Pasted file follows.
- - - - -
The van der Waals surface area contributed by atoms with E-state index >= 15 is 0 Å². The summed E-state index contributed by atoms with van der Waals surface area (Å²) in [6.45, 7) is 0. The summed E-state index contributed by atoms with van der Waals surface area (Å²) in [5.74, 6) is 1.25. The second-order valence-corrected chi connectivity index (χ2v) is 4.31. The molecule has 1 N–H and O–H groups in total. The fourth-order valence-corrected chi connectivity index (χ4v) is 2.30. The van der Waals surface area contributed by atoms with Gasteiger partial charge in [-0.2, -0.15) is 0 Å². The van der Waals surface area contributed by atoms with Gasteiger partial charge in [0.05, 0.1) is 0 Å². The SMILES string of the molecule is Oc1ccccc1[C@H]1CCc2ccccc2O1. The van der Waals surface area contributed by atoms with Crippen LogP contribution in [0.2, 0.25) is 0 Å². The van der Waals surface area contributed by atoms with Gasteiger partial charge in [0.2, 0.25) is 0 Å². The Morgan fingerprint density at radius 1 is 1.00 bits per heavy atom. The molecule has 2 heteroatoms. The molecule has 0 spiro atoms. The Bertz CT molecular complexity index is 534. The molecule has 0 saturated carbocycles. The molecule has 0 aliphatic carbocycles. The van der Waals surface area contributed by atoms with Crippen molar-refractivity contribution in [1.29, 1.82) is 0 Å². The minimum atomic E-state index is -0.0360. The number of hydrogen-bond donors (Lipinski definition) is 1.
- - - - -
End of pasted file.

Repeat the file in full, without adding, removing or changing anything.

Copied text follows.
The van der Waals surface area contributed by atoms with E-state index >= 15 is 0 Å². The summed E-state index contributed by atoms with van der Waals surface area (Å²) in [6.45, 7) is 0. The summed E-state index contributed by atoms with van der Waals surface area (Å²) in [5.74, 6) is 1.25. The second-order valence-corrected chi connectivity index (χ2v) is 4.31. The molecule has 1 N–H and O–H groups in total. The fourth-order valence-corrected chi connectivity index (χ4v) is 2.30. The van der Waals surface area contributed by atoms with Gasteiger partial charge in [-0.2, -0.15) is 0 Å². The van der Waals surface area contributed by atoms with Gasteiger partial charge in [0.05, 0.1) is 0 Å². The SMILES string of the molecule is Oc1ccccc1[C@H]1CCc2ccccc2O1. The van der Waals surface area contributed by atoms with Crippen LogP contribution in [0.2, 0.25) is 0 Å². The van der Waals surface area contributed by atoms with Gasteiger partial charge in [0.2, 0.25) is 0 Å². The Morgan fingerprint density at radius 1 is 1.00 bits per heavy atom. The molecule has 2 heteroatoms. The molecule has 0 spiro atoms. The Bertz CT molecular complexity index is 534. The molecule has 0 saturated carbocycles. The molecule has 0 aliphatic carbocycles. The van der Waals surface area contributed by atoms with Crippen molar-refractivity contribution in [1.29, 1.82) is 0 Å². The minimum atomic E-state index is -0.0360. The number of hydrogen-bond donors (Lipinski definition) is 1.